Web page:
Making our Housing Markets Work for Homebuyers
Did you know that taxpayers guarantee nine out of every ten new mortgages in our country? Look around any new neighborhoods being built nearby. Most likely, only one or two of the mortgages on houses on that block are not guaranteed by the federal government. That’s problematic for a number of reasons.
First, that much government involvement crowds out private sector participation in the market. That means fewer choices for you when it comes time to buy a home and get a mortgage. Second, when the government is the driving force behind the housing sector, rather than the free market, it allows bureaucrats to pick winners and losers in our housing markets. Finally, it means that taxpayers are exposed to trillions of dollars in risk. Taxpayers have already spent $200 billion to bail out Fannie Mae and Freddie Mac, which were at the center of the financial crisis. Currently, the Federal Housing Administration (FHA) has a value of negative $16 billion, which is paving the way for yet another taxpayer-funded bailout. Americans deserve a better housing finance model – one that’s built to last and is sustainable for homeowners and taxpayers over the long run.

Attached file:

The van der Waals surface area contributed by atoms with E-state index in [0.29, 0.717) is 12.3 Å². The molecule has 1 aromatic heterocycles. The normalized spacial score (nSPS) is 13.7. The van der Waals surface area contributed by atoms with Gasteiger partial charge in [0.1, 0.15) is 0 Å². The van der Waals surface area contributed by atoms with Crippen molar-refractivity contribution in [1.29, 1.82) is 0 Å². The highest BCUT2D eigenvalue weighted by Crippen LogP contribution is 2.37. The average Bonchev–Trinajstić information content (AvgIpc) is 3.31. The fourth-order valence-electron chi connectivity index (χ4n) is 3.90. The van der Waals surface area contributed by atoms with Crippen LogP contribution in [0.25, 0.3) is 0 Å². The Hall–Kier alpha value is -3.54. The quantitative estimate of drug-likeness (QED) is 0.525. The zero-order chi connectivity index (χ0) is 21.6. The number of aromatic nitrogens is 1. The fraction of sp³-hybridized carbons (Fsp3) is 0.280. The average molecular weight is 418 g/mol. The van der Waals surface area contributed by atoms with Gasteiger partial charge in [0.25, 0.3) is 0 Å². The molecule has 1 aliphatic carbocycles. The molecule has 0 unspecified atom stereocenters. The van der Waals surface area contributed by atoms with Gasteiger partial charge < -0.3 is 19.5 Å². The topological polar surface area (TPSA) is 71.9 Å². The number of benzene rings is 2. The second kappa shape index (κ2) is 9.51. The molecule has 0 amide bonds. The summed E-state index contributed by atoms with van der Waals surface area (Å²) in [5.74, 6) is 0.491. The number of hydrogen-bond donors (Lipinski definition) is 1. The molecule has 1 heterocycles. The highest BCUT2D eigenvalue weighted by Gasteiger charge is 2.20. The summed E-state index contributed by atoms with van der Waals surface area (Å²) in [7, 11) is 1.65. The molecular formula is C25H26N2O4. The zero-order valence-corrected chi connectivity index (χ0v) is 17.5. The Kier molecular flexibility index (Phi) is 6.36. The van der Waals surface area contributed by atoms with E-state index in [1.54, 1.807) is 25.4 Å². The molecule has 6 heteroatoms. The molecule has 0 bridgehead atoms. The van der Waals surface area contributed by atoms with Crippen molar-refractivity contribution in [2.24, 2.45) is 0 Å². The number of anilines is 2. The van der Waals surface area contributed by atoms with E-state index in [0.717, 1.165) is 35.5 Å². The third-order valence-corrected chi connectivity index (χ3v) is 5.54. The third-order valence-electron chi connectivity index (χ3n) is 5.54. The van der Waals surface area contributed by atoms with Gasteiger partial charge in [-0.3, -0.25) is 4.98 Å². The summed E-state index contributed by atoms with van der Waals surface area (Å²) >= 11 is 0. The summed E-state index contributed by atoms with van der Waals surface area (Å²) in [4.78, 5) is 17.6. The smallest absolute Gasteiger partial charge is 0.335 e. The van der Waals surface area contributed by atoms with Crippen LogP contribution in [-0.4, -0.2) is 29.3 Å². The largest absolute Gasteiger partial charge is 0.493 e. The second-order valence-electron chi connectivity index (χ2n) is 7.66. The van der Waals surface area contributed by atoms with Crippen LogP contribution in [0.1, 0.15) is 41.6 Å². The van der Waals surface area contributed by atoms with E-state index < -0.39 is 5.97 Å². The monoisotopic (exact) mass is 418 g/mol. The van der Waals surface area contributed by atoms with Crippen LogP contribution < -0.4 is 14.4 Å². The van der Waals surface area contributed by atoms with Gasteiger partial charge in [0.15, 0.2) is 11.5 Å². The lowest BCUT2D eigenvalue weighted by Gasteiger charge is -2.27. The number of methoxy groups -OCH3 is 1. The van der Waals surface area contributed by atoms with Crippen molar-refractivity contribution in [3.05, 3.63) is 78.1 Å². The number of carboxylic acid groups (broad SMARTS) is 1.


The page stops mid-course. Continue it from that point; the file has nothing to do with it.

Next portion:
I’ve helped put together a bill to fix this broken system and make it work for homeowners once again. The Protecting American Taxpayers and Homeowners (PATH) Act will ensure our housing markets are healthy, strong, and stable. We’ll phase out Fannie and Freddie over five years and require FHA to use sound business practices and scale back to its original mission of helping first-time and low-income homebuyers. The PATH Act increases competition, enhances transparency, and maximizes consumer choice.
Over the next few weeks, we’ll be refining this legislation to help protect taxpayers and homebuyers. You can learn more at the Financial Services Committee.